Dr Potosky thought the question of balancing the potential harm of ADT with these small survival benefits needs to be looked at, but that for now, the message seems to be clear: 

 

POTOSKY:

“Even in the subgroup with high risk disease the benefit that we found, while significant statistically, was relatively small.  Therefore I think the bottom line is that any benefit that we found should be weighed against the existing evidence from other studies that show an increased risk of these serious side effects from ADT.” 

 

SARAH:

Dr Arnold Potosky from Washington DC.

 

We turned to consultant urologist Dr Keith Kowalczyk who did not participate in the trial, for his take on the clinical implications of the study:

 

KOWALCZYK

“It reaffirms that it is safe just to do active surveillance or watchful waiting in patients that have low risk prostate cancer, that you don’t have to give them androgen deprivation therapy just to say: well at least we’re doing something!  Some patients may see it as just a shot every three months, and what’s so harmful about that? The fact is: its very harmful. It can be harmful to your bone health to your heart health. On the other hand it does help patients at high risk of prostate cancer and that was shown in this study”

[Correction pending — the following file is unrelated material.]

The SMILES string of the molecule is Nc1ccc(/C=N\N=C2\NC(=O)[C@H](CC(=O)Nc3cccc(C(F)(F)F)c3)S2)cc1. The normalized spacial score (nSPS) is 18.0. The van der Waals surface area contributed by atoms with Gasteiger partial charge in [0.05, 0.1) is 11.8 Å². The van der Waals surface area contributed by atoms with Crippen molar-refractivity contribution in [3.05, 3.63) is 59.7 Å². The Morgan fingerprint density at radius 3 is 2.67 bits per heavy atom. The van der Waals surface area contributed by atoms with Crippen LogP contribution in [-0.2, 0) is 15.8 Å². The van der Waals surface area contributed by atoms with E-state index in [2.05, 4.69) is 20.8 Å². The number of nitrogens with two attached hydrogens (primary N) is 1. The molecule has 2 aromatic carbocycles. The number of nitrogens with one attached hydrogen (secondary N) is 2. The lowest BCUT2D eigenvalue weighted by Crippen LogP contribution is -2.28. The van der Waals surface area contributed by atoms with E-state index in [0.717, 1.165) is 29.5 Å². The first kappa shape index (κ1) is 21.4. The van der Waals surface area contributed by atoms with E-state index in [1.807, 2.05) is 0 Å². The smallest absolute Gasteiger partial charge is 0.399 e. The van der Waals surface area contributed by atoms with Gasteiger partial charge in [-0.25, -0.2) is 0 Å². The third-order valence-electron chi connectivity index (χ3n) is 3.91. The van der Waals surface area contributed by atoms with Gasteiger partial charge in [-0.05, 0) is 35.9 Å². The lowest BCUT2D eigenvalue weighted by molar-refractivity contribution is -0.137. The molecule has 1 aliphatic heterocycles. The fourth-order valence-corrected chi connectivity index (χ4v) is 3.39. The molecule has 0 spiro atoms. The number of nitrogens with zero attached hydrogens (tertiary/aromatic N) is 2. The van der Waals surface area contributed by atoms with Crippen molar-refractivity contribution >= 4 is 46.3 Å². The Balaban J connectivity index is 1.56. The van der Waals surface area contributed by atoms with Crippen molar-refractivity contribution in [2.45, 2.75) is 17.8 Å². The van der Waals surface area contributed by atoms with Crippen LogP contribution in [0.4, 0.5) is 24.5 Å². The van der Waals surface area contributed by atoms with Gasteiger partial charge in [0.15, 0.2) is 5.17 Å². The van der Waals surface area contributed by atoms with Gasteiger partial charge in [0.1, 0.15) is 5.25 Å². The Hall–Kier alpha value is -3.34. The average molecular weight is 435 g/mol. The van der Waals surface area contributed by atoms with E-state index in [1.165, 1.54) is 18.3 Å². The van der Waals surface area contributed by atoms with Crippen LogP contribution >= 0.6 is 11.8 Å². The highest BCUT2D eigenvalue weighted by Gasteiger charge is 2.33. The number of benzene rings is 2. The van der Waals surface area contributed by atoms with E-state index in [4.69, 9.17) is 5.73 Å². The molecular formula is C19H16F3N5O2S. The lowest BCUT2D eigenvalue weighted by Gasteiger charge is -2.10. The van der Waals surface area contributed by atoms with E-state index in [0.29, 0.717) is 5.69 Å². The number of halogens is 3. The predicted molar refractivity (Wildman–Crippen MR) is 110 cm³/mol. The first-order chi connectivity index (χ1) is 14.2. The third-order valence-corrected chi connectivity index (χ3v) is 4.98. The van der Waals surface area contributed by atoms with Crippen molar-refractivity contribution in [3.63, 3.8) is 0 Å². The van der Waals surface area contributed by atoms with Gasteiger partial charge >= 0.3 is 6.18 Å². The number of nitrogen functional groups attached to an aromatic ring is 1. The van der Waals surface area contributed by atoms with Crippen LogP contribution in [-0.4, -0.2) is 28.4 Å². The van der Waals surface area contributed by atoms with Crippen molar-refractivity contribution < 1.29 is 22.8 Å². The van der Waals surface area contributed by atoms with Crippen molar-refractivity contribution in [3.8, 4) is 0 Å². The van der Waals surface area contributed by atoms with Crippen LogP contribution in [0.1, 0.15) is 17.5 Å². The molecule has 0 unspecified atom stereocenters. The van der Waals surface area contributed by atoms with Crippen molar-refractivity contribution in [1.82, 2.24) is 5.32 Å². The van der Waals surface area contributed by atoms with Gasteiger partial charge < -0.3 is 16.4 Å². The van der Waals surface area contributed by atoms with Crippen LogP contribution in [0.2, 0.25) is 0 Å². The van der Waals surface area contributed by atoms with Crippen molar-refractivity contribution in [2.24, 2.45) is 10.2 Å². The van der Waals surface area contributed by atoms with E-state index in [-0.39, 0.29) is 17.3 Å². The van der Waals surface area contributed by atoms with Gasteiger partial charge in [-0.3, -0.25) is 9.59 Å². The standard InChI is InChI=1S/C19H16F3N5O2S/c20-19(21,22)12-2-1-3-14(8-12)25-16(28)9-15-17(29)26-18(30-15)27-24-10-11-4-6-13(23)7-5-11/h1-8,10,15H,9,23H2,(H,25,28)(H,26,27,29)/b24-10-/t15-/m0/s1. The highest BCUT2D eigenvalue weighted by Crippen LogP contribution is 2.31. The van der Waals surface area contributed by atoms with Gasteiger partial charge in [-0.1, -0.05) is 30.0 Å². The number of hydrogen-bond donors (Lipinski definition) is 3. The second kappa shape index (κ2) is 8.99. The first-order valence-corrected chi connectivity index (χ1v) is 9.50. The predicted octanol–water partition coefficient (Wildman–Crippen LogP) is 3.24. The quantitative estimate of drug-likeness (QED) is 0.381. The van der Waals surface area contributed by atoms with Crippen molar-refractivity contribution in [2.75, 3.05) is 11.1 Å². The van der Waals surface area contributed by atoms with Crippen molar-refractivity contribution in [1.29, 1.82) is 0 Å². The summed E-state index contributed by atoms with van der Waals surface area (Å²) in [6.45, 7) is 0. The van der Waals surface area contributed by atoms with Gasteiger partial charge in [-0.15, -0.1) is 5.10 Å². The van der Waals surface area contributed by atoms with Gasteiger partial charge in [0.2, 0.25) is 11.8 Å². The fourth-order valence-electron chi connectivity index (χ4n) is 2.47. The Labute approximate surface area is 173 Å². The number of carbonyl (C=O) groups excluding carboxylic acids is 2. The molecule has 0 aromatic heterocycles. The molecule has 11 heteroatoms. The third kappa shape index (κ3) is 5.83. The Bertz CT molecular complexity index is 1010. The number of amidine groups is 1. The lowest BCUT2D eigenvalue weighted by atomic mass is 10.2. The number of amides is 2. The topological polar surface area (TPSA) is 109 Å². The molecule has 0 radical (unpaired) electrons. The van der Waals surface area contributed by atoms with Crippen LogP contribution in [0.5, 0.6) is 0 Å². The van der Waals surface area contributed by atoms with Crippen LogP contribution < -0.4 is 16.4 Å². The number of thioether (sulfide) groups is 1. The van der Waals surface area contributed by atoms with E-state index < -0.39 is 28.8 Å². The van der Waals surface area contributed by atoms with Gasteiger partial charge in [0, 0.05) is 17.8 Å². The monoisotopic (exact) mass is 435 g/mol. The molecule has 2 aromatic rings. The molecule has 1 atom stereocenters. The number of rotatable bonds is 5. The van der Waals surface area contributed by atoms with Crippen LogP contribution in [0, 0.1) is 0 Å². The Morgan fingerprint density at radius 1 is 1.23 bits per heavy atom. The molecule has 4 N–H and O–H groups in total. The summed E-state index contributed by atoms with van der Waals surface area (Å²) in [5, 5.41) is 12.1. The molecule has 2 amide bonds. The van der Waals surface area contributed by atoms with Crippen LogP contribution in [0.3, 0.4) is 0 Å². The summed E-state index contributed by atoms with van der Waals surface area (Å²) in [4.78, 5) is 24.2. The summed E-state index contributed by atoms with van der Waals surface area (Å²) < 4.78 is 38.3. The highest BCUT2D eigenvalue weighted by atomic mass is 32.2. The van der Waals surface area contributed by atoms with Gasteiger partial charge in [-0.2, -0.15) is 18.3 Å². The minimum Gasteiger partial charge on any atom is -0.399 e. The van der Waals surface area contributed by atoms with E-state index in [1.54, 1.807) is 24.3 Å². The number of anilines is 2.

SARAH

Keith Kowalczyk from Georgetown University Health Centre in Washington DC.



P2: Endoscopic resection safe and effective for mucosal adenocarcinoma of the esophagus           

 

PETER:

There might soon be guidelines for using endoscopic resection to treat patients who have mucosal adenocarcinoma of the esophagus, judging from data published in the journal: Gastroenterology. In a large study from Germany 1000 patients with Barrett’s Esophagus, who had their diagnoses narrowed down to non-invasive adenocarcinoma, were treated with endoscopic resection. There was a 96 per cent complete remission rate and three quarters of the patients lived for 10 years with few complications. The authors conclude that endoscopic therapy is highly effective and safe.